Flying the flag for Palestine

July 10, 2015 by  

Scottish efforts to highlight the illegality and horror of Israeli action against Palestine are having effect around the world.  But more can be done.  That was the message from a meeting of the Scottish Palestine Solidarity Campaign tonight (Thursday 9 July 2015) in Glasgow.


Councillor Jim Bollan, Chairperson Dr Karen Bett and air transport engineer Waseem Abuaglain.

West Dunbartonshire Councillor, Jim Bollan of Alexandria, said flying the Palestinian flag from the Council buildings last year had people ‘queuing round the block’ to take photographs.  The Council’s unanimous decision to do that highlighted the suffering of the people of Gaza who were under bombardment from Israel at the time. ‘People got involved, posted it on facebook and social media and showed there can be no peace in Palestine without justice,’ said Councillor Bollan. ‘West Dunbartonshire was the mouse that roared. There was a crazy reaction around the world.’

Former air transport engineer in Gaza, Waseem Abuaglain, said the Palestinian flag being flown on the West Dunbartonshire council building was well received by people in Gaza. ‘When I talked to family and friends there, they were happy because it showed that people outside care. That is a really important message.’

Both speakers emphasised the need for the world to know about the humanitarian crisis in Gaza. Said Councillor Bolland: ‘More than 520,000 families have been displaced, 20,000 homes destroyed and 244 schools damaged by Israeli attacks. The slaughter continues but both the United States and the UK say nothing.  The West stands back and allows this to happen.’

Said Waseem Abuaglain who ‘restarted life’  in Scotland: ‘Electricity is now only available for six hours a day – it was eight. Supplies of everything are only a fraction of what is needed because of the restriction on lorry coming in.’

He said that a three minute warning can be given for a rocket attack but it takes more than that time for people to get out of some of the buildings and get out of the area being attacked. He instanced a family home of five storeys which was flattened. ‘That is only one of thousands of houses destroyed. The people cannot ‘move on’ with their lives. They can only continue to live on top of the rubble for there is no place to go.  Gaza is a time bomb, now,’ he said.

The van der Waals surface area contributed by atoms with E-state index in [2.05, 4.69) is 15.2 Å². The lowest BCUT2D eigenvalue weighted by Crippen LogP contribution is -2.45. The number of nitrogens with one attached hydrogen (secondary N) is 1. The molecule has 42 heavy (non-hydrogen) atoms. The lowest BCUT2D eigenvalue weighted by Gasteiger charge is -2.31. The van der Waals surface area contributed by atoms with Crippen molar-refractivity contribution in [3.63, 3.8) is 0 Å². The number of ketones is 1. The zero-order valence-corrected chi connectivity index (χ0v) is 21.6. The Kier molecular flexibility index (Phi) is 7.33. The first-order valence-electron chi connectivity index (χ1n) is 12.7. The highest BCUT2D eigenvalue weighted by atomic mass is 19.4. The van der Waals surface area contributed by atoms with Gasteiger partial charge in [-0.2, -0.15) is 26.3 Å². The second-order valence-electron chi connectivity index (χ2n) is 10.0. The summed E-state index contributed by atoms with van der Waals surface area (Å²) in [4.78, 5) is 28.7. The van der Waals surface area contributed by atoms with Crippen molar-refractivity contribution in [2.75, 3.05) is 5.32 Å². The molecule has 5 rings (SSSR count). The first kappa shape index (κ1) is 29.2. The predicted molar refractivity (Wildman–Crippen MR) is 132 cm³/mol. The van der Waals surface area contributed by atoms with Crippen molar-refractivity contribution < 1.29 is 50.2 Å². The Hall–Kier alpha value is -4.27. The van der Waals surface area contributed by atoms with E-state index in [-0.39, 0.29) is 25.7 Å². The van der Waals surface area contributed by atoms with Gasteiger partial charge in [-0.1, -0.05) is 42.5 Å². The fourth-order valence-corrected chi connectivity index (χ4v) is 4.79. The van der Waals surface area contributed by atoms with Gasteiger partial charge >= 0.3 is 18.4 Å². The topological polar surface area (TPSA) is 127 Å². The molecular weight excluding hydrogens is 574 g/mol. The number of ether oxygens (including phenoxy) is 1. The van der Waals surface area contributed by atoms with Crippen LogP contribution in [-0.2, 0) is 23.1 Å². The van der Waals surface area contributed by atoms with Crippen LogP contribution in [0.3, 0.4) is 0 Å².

He also detailed how the airport – where he once worked – has been destroyed by Israeli attacks.  ‘This was a civilian airport with commercial flights from many countries. Not only is it destroyed now, the farms round about it are also destroyed. Israeli bulldozers dug up the runway which cost $60 million.’  He commented that Israeli fears of ‘security’ at the airport were unfounded because the Israelis themselves controlled the security.

Glasgow City Council’s Nice surveillance system which is used in the city centre, was developed by Israel in Gaza and includes the most advanced face recognition techniques.  ‘It is a disgrace that it is being piloted in Glasgow,’ said Councillor Bolland. ‘This needs to be challenged.’

Dr Karen Bett who is treasurer of the Scottish Palestine Solidarity Campaign and who chaired the meeting in Renfield St Stephen’s chapel, said: ‘Scotland by its actions shows that we can change things. We show that Palestine matters.’

The Campaign believes that concerted actions and international pressure including boycott, divestment and sanctions could result in justice and peace in Palestine in the same way such efforts brought an end to apartheid in South Africa.

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